I have come some distance over time and I have many people to thank, my parents are no longer with us but I loved them dearly and I think they would be proud of me, although I think my father would have probably been prouder if I had played for the Wallabies. I thank my State colleagues, Greg Warren the Member for Campbelltown, Anoulack Chanthivong the Member for Macquarie Fields and my federal colleagues Chris Hayes and the now retired Laurie Ferguson who have tirelessly encouraged, supported and pushed me all the way. I thank Kaila Murnain the General Secretary of the NSW ALP for the support and encouragement she gave me, I also thank, and acknowledge the support of, the affiliated unions of Unions NSW, especially Gerrard Hayes from the HSU and the TWU and I would like to thank the Campbelltown Councillors who supported me and in particularly Meg Oates and Rudi Kolkman who supported me so diligently. I also thank my branch members from the Camden, Campbelltown and Ingleburn branches and Pauline and Ray James from the veteran’s community. I am grateful too to  my campaign crew Jennifer Light, Jess Malnersic, Jason Cranson, Raymond Pham, Amy Mulcahy, Mitch Wright, Kathryn Miller, Karen Hunt, Emily Baldwin, George Brticevic , Darcy Lound and my cousin Scott Whitmont and all the wonderful young Labor volunteers. They all gave me great support and put up with me over a long campaign, I couldn’t have done it without them. Thanks to my secretary Cheryl Roberts who has provided continual support in my practice for over 30 years and puts up with my eccentricities.  I want to acknowledge also my newly elected NSW colleagues Emma Hussar, Emma McBride, Susan Templeman, Anne Stanley, Linda Burney and Meryl Swanson. They have been a wonderful support for me as the only newly elected male Labor member from NSW, they prove that two x chromosomes are better than one.  I particularly thank Bill Shorten and Tanya Plibersek and the Labor Party front bench, Chris Bowen, Ed Husic, Tony Burke, Stephen Jones, Jason Clare, Joel Fitzgibbon, Deb O’Neil, Andrew Leigh, Sharon Bird and all their colleagues  who have been tremendously supportive and encouraging of me. I am also grateful to the people of Macarthur and I am conscious of the expectations they have of me and I promise to do my best to fulfil them.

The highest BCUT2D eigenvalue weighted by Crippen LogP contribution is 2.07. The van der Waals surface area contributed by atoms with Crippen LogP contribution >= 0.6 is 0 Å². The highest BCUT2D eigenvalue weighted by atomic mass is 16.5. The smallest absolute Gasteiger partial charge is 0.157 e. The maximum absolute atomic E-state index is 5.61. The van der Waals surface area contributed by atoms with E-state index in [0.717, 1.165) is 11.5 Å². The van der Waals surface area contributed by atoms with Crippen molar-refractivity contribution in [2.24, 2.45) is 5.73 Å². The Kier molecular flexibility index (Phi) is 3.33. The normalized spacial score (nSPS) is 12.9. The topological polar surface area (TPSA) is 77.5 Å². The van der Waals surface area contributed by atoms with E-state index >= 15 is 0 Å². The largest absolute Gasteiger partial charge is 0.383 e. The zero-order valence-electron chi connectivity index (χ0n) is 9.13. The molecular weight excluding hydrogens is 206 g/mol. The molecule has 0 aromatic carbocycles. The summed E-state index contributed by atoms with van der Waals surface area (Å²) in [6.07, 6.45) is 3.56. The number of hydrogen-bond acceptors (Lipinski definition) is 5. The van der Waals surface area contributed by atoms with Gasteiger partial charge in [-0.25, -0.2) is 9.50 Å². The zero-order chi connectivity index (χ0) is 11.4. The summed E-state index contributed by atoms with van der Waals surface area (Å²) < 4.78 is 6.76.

I have of course left the best till last, to my children William, Edward, Eliza, Amelia, Rheuben and Rosetta; you cannot know how much I love you and how proud I am of you, I’m so grateful for your support, I know I’m not a perfect parent but no one could love you more. I love my grandchildren Julian, Verity, Hamish, Archie and Jarvis and my daughter in law Laura and son in law Greg you are wonderful supports to me and I love you dearly. To my wife Sharon, you are my muse, marrying you is the best thing I have ever done, you are more beautiful every day, more perceptive and more wise,  I cannot imagine this journey without you. I don’t know how you cope with me, our 6 kids and managing all of our household crises minor and major, almost as a single parent. I love you more than ever. We have many more exciting adventures to come.

So Mr Speaker I am here today for no other reason than to try and make life better for the children I have cared for over a long period of time. I want them all to do well. I love seeing them still and I will always be available to them. I look forward to working constructively as the 45th parliament gets to work, there are some urgent things that we need to do, and some important changes that need to happen and, as always, I look forward to the future with optimism.

I thank you Mr Speaker, and I thank the House.